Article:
Google has added a feature to its advanced search form that allows you to filter results by reading level or add information about a page’s reading level to the information in the results. Reading level is indicated as “basic,” “intermediate,” or “advanced.” Like most of what goes on underneath the Google hood, we aren’t given much information about how reading level is computed.
I am constitutionally against anything that could be construed as “dumbing down,” but I have to confess that I find this feature interesting. Working with first-year students in an academic library I often find myself wishing that we had a way to search bibliographic databases that would provide scholarly acceptable content that the students were actually able to comprehend. Something like this technology could be used in a bibliographic database, although I am sure its application in a reference setting would be potentially awkward and intellectual freedom issues would emerge.
In checking out this feature, I noticed that Google’s advanced search page includes some additions that I would have to call welcome and surprising from a librarian’s standpoint. If you haven’t looked at it for a while you should check it out (including the collapsed features at the bottom).
Just a brief item of interest. West Publishing is being forced to pay $2.5 million in damages to two authors who had stopped updating their legal treatise, but were named by West as authors of a new update that contained virtually no new material. Sounds like an example of a business practice that could be called “slazy,” if you get my drift. Personally, I find it encouraging that the courts are taking questions of authorship as seriously as this.
We have posted the introduction to Beyond Article 19: Libraries and Social and Cultural Rights to our website. Julie Edwards’ introduction is a good read in itself regarding the United Nations Declaration of Human Rights, particularly Articles 19 and 27. We know about Article 19 as a fundamental support for intellectual freedom, but there is less attention in the library world given to Article 27, about cultural rights. The book explores Article 27 and cultural rights in relation to libraries.
Christian Caryl has an insightful post on the NYRB blog, “WikiLeaks in the Moral Void.” As he astutely says about Julian Assange and WikiLeaks,
In practical terms it seems to boil down to a policy of disclosure for disclosure’s sake. This is what the technology allows, and Assange has merely followed its lead. I don’t see coherently articulated morality, or even immorality, at work here at all; what I see is an amoral, technocratic void.
There have been so many times, historically, that good ends have been served by bringing information to light the government or other organizations wanted to conceal that it can be difficult to see the radical effect that the internet is having on the implications of transparency as a value. Sunshine laws have always built in limitations on disclosure for good reasons, but in popular thinking these limitations haven’t changed the way many people think about transparency as a value per se. Now, in the case of WikiLeaks, it seems that technical tools are realizing that value to an absolute degree. I think librarians who admire Julian Assange as a matter of reflex should stop to consider how our basic framework of values is affected by technology in this area. To think that the world would be a better place if there were total transparency, no distinction between public and private, inside and outside, would, I think, amount to a failure to think things through. Instead of making a hero out of Julian Assange, I think we should study WikiLeaks as an example of the social effects of technology. What does it tell us about how the internet amplifies certain human tendencies as opposed to others? About the effect of the internet on international relations and people’s relationship to the state? Do we know why we react to something like WikiLeaks the way we do, prior to thinking about it?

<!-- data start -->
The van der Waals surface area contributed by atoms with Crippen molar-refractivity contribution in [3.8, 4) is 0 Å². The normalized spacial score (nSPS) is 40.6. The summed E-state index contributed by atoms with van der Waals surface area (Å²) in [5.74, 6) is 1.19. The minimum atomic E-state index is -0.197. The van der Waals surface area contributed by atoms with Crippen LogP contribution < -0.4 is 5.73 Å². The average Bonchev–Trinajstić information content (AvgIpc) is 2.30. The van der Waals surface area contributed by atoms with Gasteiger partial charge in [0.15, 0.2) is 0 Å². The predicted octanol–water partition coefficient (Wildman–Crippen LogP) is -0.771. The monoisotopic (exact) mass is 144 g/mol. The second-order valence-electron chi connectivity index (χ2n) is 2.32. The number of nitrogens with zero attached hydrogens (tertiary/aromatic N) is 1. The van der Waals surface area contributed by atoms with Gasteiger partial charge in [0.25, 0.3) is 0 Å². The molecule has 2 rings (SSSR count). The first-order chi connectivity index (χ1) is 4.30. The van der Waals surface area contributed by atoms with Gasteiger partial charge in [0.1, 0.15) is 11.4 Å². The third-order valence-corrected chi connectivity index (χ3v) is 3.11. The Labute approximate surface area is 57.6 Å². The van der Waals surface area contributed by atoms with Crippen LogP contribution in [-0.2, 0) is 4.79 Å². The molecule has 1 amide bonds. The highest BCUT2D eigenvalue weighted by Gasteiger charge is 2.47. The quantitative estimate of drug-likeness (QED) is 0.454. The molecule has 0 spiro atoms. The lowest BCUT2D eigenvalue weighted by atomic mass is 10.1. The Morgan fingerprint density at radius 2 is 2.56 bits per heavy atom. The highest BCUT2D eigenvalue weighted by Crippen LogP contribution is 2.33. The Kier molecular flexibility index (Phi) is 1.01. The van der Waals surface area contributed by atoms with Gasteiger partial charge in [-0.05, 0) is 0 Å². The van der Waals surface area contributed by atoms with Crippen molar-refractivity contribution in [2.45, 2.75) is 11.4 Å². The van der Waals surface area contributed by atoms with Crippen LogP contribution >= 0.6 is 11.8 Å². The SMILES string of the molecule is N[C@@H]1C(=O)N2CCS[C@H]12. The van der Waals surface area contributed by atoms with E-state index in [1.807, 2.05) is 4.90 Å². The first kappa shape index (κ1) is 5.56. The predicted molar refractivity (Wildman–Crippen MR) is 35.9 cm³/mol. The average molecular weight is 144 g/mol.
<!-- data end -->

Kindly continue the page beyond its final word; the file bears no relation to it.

Recently, the Department of Justice (DOJ) decided to not bring criminal charges against the Central Intelligence Agency (CIA) for the destruction of federal records: videotapes of the torture of detainees at CIA black sites. The destruction of these records is a clear violation of the Federal Records Act, which DOJ should have pursued. The decision to date to give the CIA a free-pass is antithetical to DOJ’s mission to enforce the law of the land, and sends the wrong message to agencies that may have information that, if released, would be embarrassing or reveal illegal activities.
…The National Archives and Records Administration (NARA) launched an early investigation into the issue, which was put on hold for the DOJ. NARA has indicated that they will re-start their investigation in light of DOJ’s failure to take the lead. Join us in thanking NARA for its willingness to demand the CIA answer for its actions, and expressing great hope that DOJ support NARA.
You can sign onto a letter in support of the Archivist of the United States in support of this investigation. It is a positive letter, thanking him for his leadership and offering support. I think we should not take for granted that NARA is looking into this when the DOJ refuses to.